SDS should come with other worker information measures

Additional information must be made available for substances and mixtures…

As Afsset (ex-ANSES) already stated in 2008, “The employer must also draw up, for each workstation or work situation, a notice indicating the measures taken to prevent risks, the applicable hygiene rules and, depending on the circumstances, the rules for the use of collective protective equipment and personal protective equipment18Cf. Les nanomatériaux – Sécurité au travail, Afsset, May 2008.

Indeed, the readability of the information provided is often limited. The information is often too technical and complex, preventing it from being properly understood and used by non-experts. Even in large companies where employee representative bodies (IRP) play an important role in protecting the health of employees, SDS are not always used properly. A fortiori, in small and very small companies, the SDS are not necessarily read and workers’ health is not as effectively protected19Cf. the words of Jean-Paul Domingue, of the CGT Gironde, during the public meeting of November 3, 2009 in Bordeaux in the context of the national public debate: “In the company, if there are CHSCTs, they are not entitled to the information, to the consultation that they should have. I have heard about SDS (Safety Data Sheets). There are already SDS for cleaning products… It is already difficult to obtain them and when we do, it is difficult for the occupational physician to have them, to read and analyze them… When you’re in the invisible risk, it’s even more difficult than in the visible risk.”. More operational (complementary) information is therefore needed.

… and even more so for finished products

There is no requirement to provide SDS for finished objects or products (“articles” in the sense of REACH) in which substances and/or mixtures have been incorporated. While the SDS format can, for a few specific items, be used to communicate safety information down the supply chain, it is not mandatory for most items. As a result, there is no information on the presence of nanos in products used by many workers (paints, cements, etc.). Hence there is an urgent need for a publicly accessible register of products containing nanos.

Elsewhere on the web

Any questions or comments? This information sheet compiled by AVICENN is intended to be completed and updated. Please feel free to contribute.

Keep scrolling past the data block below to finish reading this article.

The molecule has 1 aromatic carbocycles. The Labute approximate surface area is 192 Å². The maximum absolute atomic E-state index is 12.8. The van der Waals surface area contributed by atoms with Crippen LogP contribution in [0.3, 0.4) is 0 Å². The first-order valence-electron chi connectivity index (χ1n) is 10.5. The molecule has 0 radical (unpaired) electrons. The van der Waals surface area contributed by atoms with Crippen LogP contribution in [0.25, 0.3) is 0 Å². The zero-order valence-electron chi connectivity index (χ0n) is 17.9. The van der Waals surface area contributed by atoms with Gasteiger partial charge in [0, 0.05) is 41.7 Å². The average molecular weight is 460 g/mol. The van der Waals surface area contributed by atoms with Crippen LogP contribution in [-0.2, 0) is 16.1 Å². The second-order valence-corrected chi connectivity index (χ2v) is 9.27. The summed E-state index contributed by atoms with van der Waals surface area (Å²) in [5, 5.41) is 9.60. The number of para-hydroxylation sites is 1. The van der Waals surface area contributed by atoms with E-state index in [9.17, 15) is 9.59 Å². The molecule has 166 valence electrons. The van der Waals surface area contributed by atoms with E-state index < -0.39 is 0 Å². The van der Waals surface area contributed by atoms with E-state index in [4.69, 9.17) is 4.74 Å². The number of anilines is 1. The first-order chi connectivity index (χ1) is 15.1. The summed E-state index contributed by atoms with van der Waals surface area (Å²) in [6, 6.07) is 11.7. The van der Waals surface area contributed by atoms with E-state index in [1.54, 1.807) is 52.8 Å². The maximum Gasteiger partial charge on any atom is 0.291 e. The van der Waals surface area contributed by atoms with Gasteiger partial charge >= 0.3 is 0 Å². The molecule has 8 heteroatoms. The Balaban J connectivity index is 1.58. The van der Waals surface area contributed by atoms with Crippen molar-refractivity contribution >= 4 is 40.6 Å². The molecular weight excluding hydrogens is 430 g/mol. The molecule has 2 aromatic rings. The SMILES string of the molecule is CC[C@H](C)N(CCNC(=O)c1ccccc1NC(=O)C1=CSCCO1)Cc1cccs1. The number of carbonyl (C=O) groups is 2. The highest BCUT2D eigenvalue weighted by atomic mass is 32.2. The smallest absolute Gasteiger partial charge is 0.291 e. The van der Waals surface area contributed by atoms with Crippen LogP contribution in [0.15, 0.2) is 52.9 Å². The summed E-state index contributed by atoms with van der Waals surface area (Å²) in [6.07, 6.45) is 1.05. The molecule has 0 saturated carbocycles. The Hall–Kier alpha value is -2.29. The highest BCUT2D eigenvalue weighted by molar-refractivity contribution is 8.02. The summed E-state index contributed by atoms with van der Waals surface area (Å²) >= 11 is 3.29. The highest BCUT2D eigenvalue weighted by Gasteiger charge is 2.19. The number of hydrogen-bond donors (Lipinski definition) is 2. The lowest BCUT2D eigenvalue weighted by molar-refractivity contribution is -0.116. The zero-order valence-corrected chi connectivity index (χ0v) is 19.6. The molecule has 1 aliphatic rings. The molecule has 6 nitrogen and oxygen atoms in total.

Upcoming Nano Agenda

27
Fév.
2024
Global Webinar on Nanotechnology and Nanoscience (Online)
On line
Seminar
  • 3rd edition of the Global Webinar on Nanotechnology and Nanoscience
  • February 27 to 28, 2024
  • Organizers: Global Scientific Guild
  • Main theme: Insights and Innovations in Nanotechnology and Nano Science: Progressing to the future

6
Mars
2024
Managing the risks associated with nanomaterials (CEA, Grenoble)
Grenoble
Training
  • Awareness-raising aimed at personnel in contact with nanomaterials during research, formulation, production, maintenance, cleaning, upkeep, etc., as well as safety coordinators or engineers, facility managers, heads of laboratories where nanoparticles are handled.
  • Organizers: INSTN Grenoble (CEA)
  • On the agenda: potential impact on health; metrology and protection; control of potential risks associated with nanomaterials; consideration of societal aspects.
  • Website: https: //instn.cea.fr/formation/maitrise-des-risques-lies-aux-nanomateriaux-sensibilisation
14
Mars
2024
Nanoparticles in everyday products (ATC, Paris)
Paris
Training
  • This module is part of the training program “Interactions between toxic chemicals and the human organism”, open to anyone with a basic scientific education (bachelor’s degree or professional experience).
  • Organizers: Association Toxicologie Chimie(ATC)
  • Speaker : Nicole PROUST, Research Engineer, CNRS Honorary Research Director, Specialist in Nanotechnologies, Arsenic, Electromagnetic Waves, Palaiseau, France
  • Website: www.atctoxicologie.fr/notre-formation.html

Sheet originally created in June 2014

Notes and references

Our monitoring, information and actions need you to continue !